The civil authorities really had no jurisdiction of this particular case, so the trial was conducted according to the custom of his tribe.
Twelve men of his tribe were selected and under the direction of the provost officer proceeded with his trial which was open to all.
The testimony of all witnesses was interpreted into English so that intelligent revision of the case could be made.
Deep interest was manifested by all of the Indians, and every effort was made to arrive at the true facts. The evidence was very clear, and the man in his statement gave no p100 excuse for the deed, admitting that the murdered scout was a friend of his, but, that having beaten his wife, he knew if he came back to San Carlos, he would be punished for it and saw no other way out of his trouble.
The deliberation of his peers did not take long.
They concluded that having killed a good man, his friend, while in discharge of his duty, the murderer should be shot to death himself.
When this decision was imparted to the provost officer, the prisoner was wild with rage and, ironed though he was, with one bound he reached the spokesman of his tribesmen, wound one hand in his long hair and endeavored to stab him in the throat with a piece of hard wood he had sharpened and concealed on his person. The provost officer jumped on him and pinioned him while Al Sieber caught him by his shackles, tripping him, and, in falling, his hold on the other Indian was broken, the provost officer going down in the fall with the prisoner.
The excitement among the Indians was intense and spread to numbers who were at the Agency drawing rations. Al Sieber and the provost officer, one on either side, hurried the prisoner to the guardhouse. Before putting him in the cell, Sieber was directed to search lest the prisoner should have some weapon concealed there with which he could injure his guard. The provost officer stood with his hand on the prisoner's shoulder and while Sieber was at the far end of the long cell, the Indian wheeled and grasped for the officer's throat, a push on his shoulders was just sufficient to deflect his hands so that they passed under the chin instead of around the neck; then it was a close fight with odds in favor of the Indian who was desperate and as strong as a bull, nor was there time to talk or ask for help, but Sieber heard the scuffle, ran out, grabbed the Indian by the hair, pulled him away from the officer, swung him off his feet half way around a circle and knelt on his head. It was a wonderful exhibition of strength and one that afforded me more pleasure to witness than any I have seen before or since. The prisoner's head had hardly touched the ground when Sergeant Smiley of the guard had the muzzle of his gun at his ear looked up and said "Shoot?" "No, no shoot," was the answer, "give me a piece of rope."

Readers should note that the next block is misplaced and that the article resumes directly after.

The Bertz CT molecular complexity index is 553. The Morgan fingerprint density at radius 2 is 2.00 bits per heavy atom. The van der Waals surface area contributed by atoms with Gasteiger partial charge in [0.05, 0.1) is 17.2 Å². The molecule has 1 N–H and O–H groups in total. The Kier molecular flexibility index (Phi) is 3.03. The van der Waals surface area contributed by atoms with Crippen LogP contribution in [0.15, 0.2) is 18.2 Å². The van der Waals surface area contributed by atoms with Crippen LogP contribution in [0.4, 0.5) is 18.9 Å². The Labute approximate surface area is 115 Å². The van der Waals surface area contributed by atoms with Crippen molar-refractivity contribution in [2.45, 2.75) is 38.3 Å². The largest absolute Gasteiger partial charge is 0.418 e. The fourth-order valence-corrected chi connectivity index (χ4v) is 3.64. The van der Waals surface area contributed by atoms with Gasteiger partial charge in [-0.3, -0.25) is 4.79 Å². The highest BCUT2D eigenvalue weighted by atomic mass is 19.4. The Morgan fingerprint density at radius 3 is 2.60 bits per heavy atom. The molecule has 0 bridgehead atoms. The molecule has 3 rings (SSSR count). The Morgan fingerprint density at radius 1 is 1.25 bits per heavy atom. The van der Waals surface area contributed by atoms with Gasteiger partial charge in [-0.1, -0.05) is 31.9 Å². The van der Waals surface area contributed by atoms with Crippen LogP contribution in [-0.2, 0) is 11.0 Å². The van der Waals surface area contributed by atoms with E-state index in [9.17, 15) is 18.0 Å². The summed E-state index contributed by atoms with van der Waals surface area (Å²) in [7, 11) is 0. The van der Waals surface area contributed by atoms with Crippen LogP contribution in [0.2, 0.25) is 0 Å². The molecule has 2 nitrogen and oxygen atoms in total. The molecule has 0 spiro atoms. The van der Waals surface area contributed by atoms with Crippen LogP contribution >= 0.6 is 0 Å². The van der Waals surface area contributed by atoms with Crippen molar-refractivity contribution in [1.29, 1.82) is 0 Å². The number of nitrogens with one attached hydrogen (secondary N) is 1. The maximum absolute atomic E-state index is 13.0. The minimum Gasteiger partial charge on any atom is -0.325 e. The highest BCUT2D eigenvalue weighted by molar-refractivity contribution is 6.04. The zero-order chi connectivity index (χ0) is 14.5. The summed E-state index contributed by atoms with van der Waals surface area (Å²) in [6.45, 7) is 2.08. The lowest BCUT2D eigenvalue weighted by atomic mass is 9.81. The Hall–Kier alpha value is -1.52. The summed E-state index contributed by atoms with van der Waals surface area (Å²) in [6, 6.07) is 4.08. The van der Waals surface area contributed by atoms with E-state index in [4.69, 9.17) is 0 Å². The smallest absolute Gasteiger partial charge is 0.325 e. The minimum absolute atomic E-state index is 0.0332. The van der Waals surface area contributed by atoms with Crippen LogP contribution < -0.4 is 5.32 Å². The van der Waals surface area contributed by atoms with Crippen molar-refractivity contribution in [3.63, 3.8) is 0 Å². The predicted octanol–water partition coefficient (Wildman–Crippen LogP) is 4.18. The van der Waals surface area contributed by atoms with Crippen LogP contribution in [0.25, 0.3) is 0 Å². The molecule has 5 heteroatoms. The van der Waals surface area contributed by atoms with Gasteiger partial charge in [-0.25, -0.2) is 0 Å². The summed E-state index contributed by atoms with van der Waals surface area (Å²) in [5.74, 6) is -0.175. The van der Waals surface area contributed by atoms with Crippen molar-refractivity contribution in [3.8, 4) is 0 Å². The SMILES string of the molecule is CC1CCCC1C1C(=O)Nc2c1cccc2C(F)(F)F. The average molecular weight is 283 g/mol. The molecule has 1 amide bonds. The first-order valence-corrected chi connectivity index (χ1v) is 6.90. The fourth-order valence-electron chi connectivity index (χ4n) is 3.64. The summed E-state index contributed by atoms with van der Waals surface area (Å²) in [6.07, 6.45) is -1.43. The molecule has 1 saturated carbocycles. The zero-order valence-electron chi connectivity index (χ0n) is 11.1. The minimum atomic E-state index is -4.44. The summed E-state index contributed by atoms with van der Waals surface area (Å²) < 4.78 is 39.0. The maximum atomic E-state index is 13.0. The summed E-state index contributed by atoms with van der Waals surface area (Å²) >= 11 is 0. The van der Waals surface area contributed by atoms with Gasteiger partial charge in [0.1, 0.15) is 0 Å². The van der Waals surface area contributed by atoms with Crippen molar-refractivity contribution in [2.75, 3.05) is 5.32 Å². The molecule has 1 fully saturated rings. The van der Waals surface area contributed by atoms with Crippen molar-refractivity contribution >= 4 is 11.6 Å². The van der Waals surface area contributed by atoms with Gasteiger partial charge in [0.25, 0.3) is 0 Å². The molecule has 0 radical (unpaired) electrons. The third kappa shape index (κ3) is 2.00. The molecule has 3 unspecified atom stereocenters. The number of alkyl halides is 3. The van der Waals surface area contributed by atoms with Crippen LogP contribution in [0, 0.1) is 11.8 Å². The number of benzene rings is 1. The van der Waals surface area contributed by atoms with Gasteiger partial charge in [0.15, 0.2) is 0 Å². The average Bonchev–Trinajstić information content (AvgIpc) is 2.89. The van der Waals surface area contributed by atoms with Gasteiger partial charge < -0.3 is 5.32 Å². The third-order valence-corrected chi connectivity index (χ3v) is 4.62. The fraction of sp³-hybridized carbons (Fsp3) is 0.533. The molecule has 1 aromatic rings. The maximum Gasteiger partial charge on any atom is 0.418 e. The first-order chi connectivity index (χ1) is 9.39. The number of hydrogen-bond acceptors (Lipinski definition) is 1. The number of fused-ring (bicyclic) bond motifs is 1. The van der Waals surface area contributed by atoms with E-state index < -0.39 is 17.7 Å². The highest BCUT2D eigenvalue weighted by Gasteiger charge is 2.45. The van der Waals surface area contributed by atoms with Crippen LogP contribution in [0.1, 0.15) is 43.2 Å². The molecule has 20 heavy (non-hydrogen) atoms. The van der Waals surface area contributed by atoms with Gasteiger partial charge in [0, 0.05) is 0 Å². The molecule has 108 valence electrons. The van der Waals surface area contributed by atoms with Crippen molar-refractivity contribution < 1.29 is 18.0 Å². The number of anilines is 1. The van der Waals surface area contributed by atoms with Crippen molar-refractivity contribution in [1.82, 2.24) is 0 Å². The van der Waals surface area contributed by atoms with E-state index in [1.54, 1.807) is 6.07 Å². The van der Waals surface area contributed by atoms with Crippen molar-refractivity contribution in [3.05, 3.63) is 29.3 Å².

After having been bound for some time, the prisoner asked to see the provost officer who found him quiet and resigned to his fate. He was released from his bonds, and after several days, the excitement having quieted down, he was started with a firing party toward Fort Thomas, up the river.
The sentence of his tribe was executed upon him, and his life paid for his crime.
The effect on the other Indians was most beneficial, both as regards wife beating and resisting arrest.
The relatives of the murderer made threats to revenge his execution, but no attention was paid to them, and no overt act was committed.
To revert to the brass tags in detecting individuals, I cite the following instance. A complaint came in from the Silver King Mine that Indians had been off the reservation killing deer and that several had visited the store at the mine. The provost officer was ordered to investigate. There was no evidence that the Indians had killed deer, but they had been off the reservation, trading at the store and one of the clerks noticing the brass tags on them had taken, out of curiosity, the letters and numbers on a slip of paper. These were transferred to the officer's notebook. A two days' ride brought the detachment to the camp at the mouth of the San Pedro where the officer crossed the Gila on his mule, called the band of Indians together and walking p101 along the line without a word, only looking at their tags, selected the men he wanted to see at San Carlos and rode off. The chief and all the band were astonished but promptly complied and their culprits were duly punished.